For me, red and blue pencils are special. They are practical and hardworking, yet fanciful and a specialty product. I love having one on my desk, and I’ve loved sampling the many varieties that exist. But they’re not an eveyday pencil for many.
Even less common (and “common” is relative – I don’t think I’ve ever seen a red and blue pencil for sale at a non-specialty store) are other formulations of mixed-core writing/office pencils. Fifteen years ago, this blog took a look at the Tombow LV-KEV, still an outstanding pencil. I thought that was about it for this type of pencil, but a great post at Lexikaliker reminds us that there have been a few. Still, they are few in number – vintage, a few made for the Turkish and Mexican markets – and the more recent Caran d’Ache Graphicolor and the CW Pencil Enterprise “The Editor”. A very interesting comment at Lexikaliker suggests the red in The Editor is water soluble – I will have to test that if I locate one.
Today, we’ll take a look at the Dixon Duo, a pencil from the Fila conglomerate produced by Dixon Mexico for the Mexican market. Called a “lápiz entrenador” (training pencil), it is aimed at children, though in my mind it seems like a very adult writing implement.
A rounded triangular shape, it sports a 3.3mm core. Sharpening with a handheld Möbius+Ruppert was simple.
So here is what I wasn’t expecting – both ends write well. The red is vibrant and the graphite is pleasingly smooth.
Official product listing: Dixon Mexico
This isn’t breaking news, but I haven’t heard it mentioned elsewhere in the pencilosphere. Have you noticed Dixon Ticonderoga’s new logo? Dixon are now part of Pacon, a US educational supply company. The graphic to the left of the text is from Pacon.
A report (it reads more like a press release than a news report) from Wisconsin’s Fox 11 is here.
Though the Pacon executive talks about acquiring Dixon, technically Dixon acquired Pacon. But the logo and statement by the executive suggest that Pacon will be the leader.
So what changes, and how does this relate to Fila? Fila acquired Dixon in 2005 and Pacon in 2018, so it looks like a consolidation of Fila’s US assets.
A vintage blotter or advertising card for Dixon Ticonderoga. The Scottish bagpiper (bagpenciler?) character is reminiscent of Canadian Tire money and Sandy McTire.
The Plymouth Building was demolished in 1965 according to Winnipeg Buildings. The six digit phone number might be another guide to dating the ad.
Made by the FILA Group, these pencils from subsidiary brands appear to be roughly the same. They are made at FILA’s main plant in China, and sold under established national brand names. Very established brand names – LYRA (Germany) dates from 1806, and Dixon (USA) from 1795. FILA itself is a relative newcomer, established in 1920.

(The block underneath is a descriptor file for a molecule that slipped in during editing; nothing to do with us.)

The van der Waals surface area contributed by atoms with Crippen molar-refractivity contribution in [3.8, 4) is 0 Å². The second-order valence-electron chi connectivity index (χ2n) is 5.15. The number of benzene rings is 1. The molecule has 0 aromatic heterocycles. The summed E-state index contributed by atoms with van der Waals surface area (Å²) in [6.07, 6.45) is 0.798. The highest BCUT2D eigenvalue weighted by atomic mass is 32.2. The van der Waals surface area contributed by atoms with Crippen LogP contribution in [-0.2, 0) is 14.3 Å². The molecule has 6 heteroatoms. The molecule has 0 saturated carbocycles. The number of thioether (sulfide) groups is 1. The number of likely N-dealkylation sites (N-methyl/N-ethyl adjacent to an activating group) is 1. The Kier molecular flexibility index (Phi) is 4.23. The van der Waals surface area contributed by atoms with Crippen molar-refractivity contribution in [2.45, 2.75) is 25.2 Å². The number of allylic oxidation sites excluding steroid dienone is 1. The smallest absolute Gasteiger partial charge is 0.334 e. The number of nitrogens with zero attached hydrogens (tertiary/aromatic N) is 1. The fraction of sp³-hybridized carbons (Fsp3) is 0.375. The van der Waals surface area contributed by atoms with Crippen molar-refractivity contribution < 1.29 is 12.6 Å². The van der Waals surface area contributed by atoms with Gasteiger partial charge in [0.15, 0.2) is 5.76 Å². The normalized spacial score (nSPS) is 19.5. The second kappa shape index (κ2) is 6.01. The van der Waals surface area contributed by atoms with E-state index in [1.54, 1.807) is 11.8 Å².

The Dixon Ticonderoga seems to be the model for the others. It looks just like predecessor versions, minus the “U.S.A.”
The FILA Temagraph is an established brand, but it has been redesigned to resemble the Ticonderoga. The version with an eraser is pretty much a Ticonderoga clone. The one without eraser has an interesting metal cap, with the grade in large letters. It carries on the Ticonderoga ferrule look in an alternate form.
The newest of the bunch is the LYRA Temagraph. The cap has a splash of colour, and is part of a scheme used by other LYRA pencils such as the Robinson. Though the box says the pencil is made in China, the pencil itself is stamped “Germany”.
Though they look roughly alike, the pencils seem to have different cores.
Are there others in this series? Do you like what FILA has achieved with this pencil line?
Update: November 18, 2010 There is indeed at least one more! Please see AMOS DIXON Ticonderoga at Bleistift.
Does anyone remember the Dixon Oriole?
The official product page calls them a “first-rate commercial grade woodcase pencil offered at an economical price”.
Hmmm, “commercial grade”.
Well I ordered them online after finding a store that had some older US made stock. Or so I thought. I should have known what was coming – the photo and description were out of date, and I was sent newer Chinese made Orioles.
Unfortunately, the pencils seem quite third rate to me – the lead is very scratchy and rough, and the paint finish on some has ridges of bubbles which go beyond being a cosmetic problem – they make the pencil uncomfortable to grip. I do like the font.
Am I being harsh? Perhaps they aren’t meant for writing. They are certainly fine for rough marking purposes.
So about the sharpener. From Möbius + Ruppert we have a three hole sharpener in unfinished aluminum. Each opening has a different length blade. What is this sharpener for?
Take a look at this post at the Bundoki Stationery blog. I’m obviously not the only person amused or confused.
With the Oriole, I got a reasonable result in one opening, a lead corkscrew effect in another, and the third would not sharpen the pencil at all. (See top photo.)
Does anyone know the story behind this sharpener?
Does Dixon still make pencils in the United States?
It is very hard to say, but here are some “Made in U.S.A.” “tri-write” pencils found just last week at a Grand and Toy store here in Canada! They appear to be new, and are sold in a cardboard/plastic package of eight.
The cynic in me wonders if perhaps American Ticonderogas are still made, but solely for export!
My impression is that the lead is significantly higher quality than other recently found Ticonderogas. They also sport a more traditional appearance!